Oxide filler powders in combination with the phosphate binder can be varied to control properties of the coating 10. Specific coating systems may be formulated to cover a range of coefficients of thermal expansion (CTE). As understood by those of skill in the art, the CTE of the coating 10 must be as close as practically possible to the CTE of the substrate 8 for the coating 10 to remain in place on the substrate 8. Various properties of exemplary coatings 10, A and B, are shown in Table 1.
Use Temp (° C.)
CTE (× 10−6 mm/mm ° C.)
(W/mK) at 1400° C.
(g/kg) at 1100° C.
*Tested at 15° impingement angle, 900 ft/s erodent speed.
Material properties such as thermal conductivity and erosion resistance can be tailored by specific selection of filler materials or sphere compositions. The hollow oxide-based spheres 20 of the coating material of the present invention can be made of either Mullite, Alumina, stabilized Zirconia (usually Yttria stabilized Zirconia) or any combination thereof. The preferred range of diameters of the Mullite spheres is approximately 0.4 to approximately 1.8 mm, and more preferably approximately 0.8 to approximately 1.4 mm. The preferred range of diameters of the Alumina spheres is approximately 0.3 to approximately 1 mm. The preferred range of diameters of the stabilized Zirconia spheres is approximately 0.6 to approximately 1.2 mm, and more preferably approximately 0.8 to approximately 1 mm.
When only Mullite spheres are used, i.e., KCM Holospheres® manufactured by Keith Ceramics, Inc. of Great Britain, the preferable weight percentage of spheres 20 in the coating 10 is 32%±10%, more preferably 32%±5%, and even more preferably approximately 32%. When only Alumina spheres are used, i.e., manufactured by Ceramic Fillers, Inc. of Atlanta, Ga., the preferable weight percentage of spheres 20 in the coating 10 is 63%±15%, more preferably 63%±10%, even more preferably 63%±5%, and most preferably approximately 63%. When only stabilized Zirconia spheres are used, i.e., manufactured by Keith Ceramics, Inc., the preferable weight percentage of spheres 20 in the coating 10 is 58%±15%, more preferably 58%±10%, even more preferably 58%±5%, and most preferably approximately 58%.
To tailor a particular coating to obtain a particular CTE to “match” the CTE of the intended substrate 8, one merely varies the combination of spheres 20. For example, monolithic stabilized Zirconia spheres have the highest CTE (approximately 10×10−6mm/mm° C.), monolithic Mullite spheres have the lowest (approximately 5.7×10−6mm/mm° C.), and monolithic Alumina spheres have an intermediate value (approximately 8.0×10−6mm/mm° C.).
A preferred combination of spheres 20 is 20% Mullite and 80% Alumina by volume. As displayed in Table 2, this sphere composition yields a % linear change of 0.5972, which “matches” a value of 0.5934 for Composite A (an oxide-based CMC material) and a value of 0.6031 for composite B. For Composite C (a high silica containing oxide-based composite material), an all mullite sphere composition is preferred.
% Linear Change
(% Linear Change
at 1000° C.
at 1000° C.)
0.5934 (A) and
The oxide filler powders can be Alumina, Mullite, Ceria, Hafnia or any combination thereof. Preferably, Alumina or Mullite is used as the filler powder, and most preferably, Mullite is used because of its superior high temperature properties. Preferably, when Mullite is used, the weight percentage of the oxide filler powder in the coating 10 is 32%±15%, more preferably 32%±10%, even more preferably 32%±5%, and most preferably approximately 32%. The preferred weight percentages of the oxide filler powders vary because of the different atomic mass and particle size of each.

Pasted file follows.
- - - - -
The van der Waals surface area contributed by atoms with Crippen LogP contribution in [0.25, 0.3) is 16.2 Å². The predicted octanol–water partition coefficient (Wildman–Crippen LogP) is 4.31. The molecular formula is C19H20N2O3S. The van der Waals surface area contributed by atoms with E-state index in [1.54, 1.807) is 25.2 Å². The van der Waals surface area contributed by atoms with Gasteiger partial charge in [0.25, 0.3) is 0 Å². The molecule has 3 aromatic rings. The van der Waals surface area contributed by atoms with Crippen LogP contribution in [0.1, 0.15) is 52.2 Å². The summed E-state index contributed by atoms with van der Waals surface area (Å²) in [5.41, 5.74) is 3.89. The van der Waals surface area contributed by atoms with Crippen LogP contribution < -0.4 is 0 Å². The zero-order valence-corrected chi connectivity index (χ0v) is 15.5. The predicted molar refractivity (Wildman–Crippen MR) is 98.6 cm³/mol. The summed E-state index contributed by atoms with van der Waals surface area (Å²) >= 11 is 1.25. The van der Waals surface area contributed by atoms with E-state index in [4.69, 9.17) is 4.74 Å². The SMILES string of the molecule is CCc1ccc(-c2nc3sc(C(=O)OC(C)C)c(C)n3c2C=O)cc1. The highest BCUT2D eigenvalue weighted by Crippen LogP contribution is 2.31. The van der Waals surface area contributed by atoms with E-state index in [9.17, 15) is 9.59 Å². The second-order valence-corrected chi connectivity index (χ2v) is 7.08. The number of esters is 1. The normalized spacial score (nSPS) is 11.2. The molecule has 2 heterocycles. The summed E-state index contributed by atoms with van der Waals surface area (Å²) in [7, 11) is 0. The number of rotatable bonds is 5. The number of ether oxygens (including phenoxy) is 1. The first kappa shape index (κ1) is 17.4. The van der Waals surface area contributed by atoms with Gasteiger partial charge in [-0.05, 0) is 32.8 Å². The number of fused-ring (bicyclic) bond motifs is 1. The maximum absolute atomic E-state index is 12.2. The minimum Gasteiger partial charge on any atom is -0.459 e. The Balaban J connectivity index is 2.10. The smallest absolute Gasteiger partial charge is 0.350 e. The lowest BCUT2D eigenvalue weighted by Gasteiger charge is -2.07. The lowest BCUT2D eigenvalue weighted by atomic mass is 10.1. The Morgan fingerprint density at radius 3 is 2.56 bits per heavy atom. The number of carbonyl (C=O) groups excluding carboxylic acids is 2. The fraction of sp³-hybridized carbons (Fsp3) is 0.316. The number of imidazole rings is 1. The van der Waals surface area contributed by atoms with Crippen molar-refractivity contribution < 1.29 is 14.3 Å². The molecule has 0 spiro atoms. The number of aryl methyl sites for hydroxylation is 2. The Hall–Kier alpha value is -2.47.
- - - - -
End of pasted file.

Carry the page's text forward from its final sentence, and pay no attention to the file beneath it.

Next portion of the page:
Preferably, the phosphate binder is Aluminum Ortho-Phosphate in a weight percentage of 31%±15%, more preferably 31%±10%, even more preferably 31%±5%, and most preferably approximately 31%. Preferably, a combination of Aluminum Ortho-Phosphate binder and Mullite filler powder has a viscosity of approximately 9,000 centipoise, measured with a Brookfield® RV viscometer having a spindle No. of 7 and a rpm of 20.
The manufacturing process for the coating 10 of the present invention comprises the following steps: (1) mixing a slurry, (2) casting the slurry, (3) controlled drying, (4) removal of the “green” body, (5) firing, and (6) machining. The mixture is formulated such that the end product possesses a CTE practically identical to that of the CMC substrate 8.
The process starts with the mixing of raw materials to form a viscous slurry and is accomplished in two stages. First, Aluminum Ortho-Phosphate and the filler powder is mixed to an exact formulation of 50% aqueous solution of Aluminum Ortho-Phosphate and is stored air-tight (with a shelf life of up to 2 months). Alter-natively, one can start with a 50% aqueous solution of Aluminum Ortho-Phosphate.
When a casting is performed, exact amounts of hollow spheres 20 are added to the slurry and the slurry mixture is then cast within approximately 24 hours of being made. The slurry containing the hollow spheres 20 is cast into presoaked molds. The molds are presoaked with deionized water prior to casting to allow the capillary drying of the casting to be effective. If the slurry was cast into a dry mold, water from the cast would be extracted too quickly into the mold creating a dry surface on the casting preventing further controlled drying from occurring. This would result in an non-homogenous end product. At a critical stage in the drying of the castings, the viscosity is sufficiently high for the “green” bodies to be extracted from the molds with minimal dimensional distortion (“green” body is the term used for the composition prior to firing).